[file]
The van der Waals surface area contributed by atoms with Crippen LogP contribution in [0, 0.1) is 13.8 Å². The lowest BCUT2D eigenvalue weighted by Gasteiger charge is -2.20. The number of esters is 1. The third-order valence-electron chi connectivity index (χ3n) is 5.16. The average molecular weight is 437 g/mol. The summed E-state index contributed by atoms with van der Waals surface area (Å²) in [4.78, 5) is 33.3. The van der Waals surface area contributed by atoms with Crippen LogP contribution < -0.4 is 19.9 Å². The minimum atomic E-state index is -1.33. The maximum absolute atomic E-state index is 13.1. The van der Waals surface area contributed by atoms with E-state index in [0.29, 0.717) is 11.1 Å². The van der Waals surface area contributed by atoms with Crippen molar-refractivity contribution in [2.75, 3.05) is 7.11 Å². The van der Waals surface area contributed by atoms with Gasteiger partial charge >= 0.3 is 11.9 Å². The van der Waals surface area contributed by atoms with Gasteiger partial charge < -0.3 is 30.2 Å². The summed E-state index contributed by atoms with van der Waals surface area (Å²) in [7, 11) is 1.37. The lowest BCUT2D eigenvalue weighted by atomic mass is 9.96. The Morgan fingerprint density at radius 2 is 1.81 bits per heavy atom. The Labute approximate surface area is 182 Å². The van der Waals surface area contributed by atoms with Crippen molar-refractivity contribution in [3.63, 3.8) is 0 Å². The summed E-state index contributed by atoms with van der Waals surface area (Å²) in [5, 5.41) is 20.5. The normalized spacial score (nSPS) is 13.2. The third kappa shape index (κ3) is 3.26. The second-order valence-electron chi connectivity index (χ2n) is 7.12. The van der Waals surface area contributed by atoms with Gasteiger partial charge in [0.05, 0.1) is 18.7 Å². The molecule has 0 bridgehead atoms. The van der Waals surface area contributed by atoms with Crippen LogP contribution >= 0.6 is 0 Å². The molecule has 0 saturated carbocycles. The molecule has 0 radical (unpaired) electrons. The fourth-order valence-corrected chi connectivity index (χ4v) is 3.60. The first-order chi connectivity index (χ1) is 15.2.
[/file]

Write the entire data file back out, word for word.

The van der Waals surface area contributed by atoms with Crippen LogP contribution in [0, 0.1) is 13.8 Å². The lowest BCUT2D eigenvalue weighted by Gasteiger charge is -2.20. The number of esters is 1. The third-order valence-electron chi connectivity index (χ3n) is 5.16. The average molecular weight is 437 g/mol. The summed E-state index contributed by atoms with van der Waals surface area (Å²) in [4.78, 5) is 33.3. The van der Waals surface area contributed by atoms with Crippen LogP contribution < -0.4 is 19.9 Å². The minimum atomic E-state index is -1.33. The maximum absolute atomic E-state index is 13.1. The van der Waals surface area contributed by atoms with E-state index in [0.29, 0.717) is 11.1 Å². The van der Waals surface area contributed by atoms with Crippen molar-refractivity contribution in [2.75, 3.05) is 7.11 Å². The van der Waals surface area contributed by atoms with Gasteiger partial charge >= 0.3 is 11.9 Å². The van der Waals surface area contributed by atoms with Gasteiger partial charge < -0.3 is 30.2 Å². The summed E-state index contributed by atoms with van der Waals surface area (Å²) in [7, 11) is 1.37. The lowest BCUT2D eigenvalue weighted by atomic mass is 9.96. The Morgan fingerprint density at radius 2 is 1.81 bits per heavy atom. The Labute approximate surface area is 182 Å². The van der Waals surface area contributed by atoms with Crippen molar-refractivity contribution in [3.63, 3.8) is 0 Å². The summed E-state index contributed by atoms with van der Waals surface area (Å²) in [5, 5.41) is 20.5. The normalized spacial score (nSPS) is 13.2. The third kappa shape index (κ3) is 3.26. The second-order valence-electron chi connectivity index (χ2n) is 7.12. The van der Waals surface area contributed by atoms with Gasteiger partial charge in [0.05, 0.1) is 18.7 Å². The molecule has 0 bridgehead atoms. The van der Waals surface area contributed by atoms with Crippen LogP contribution >= 0.6 is 0 Å². The molecule has 0 saturated carbocycles. The molecule has 0 radical (unpaired) electrons. The fourth-order valence-corrected chi connectivity index (χ4v) is 3.60. The first-order chi connectivity index (χ1) is 15.2.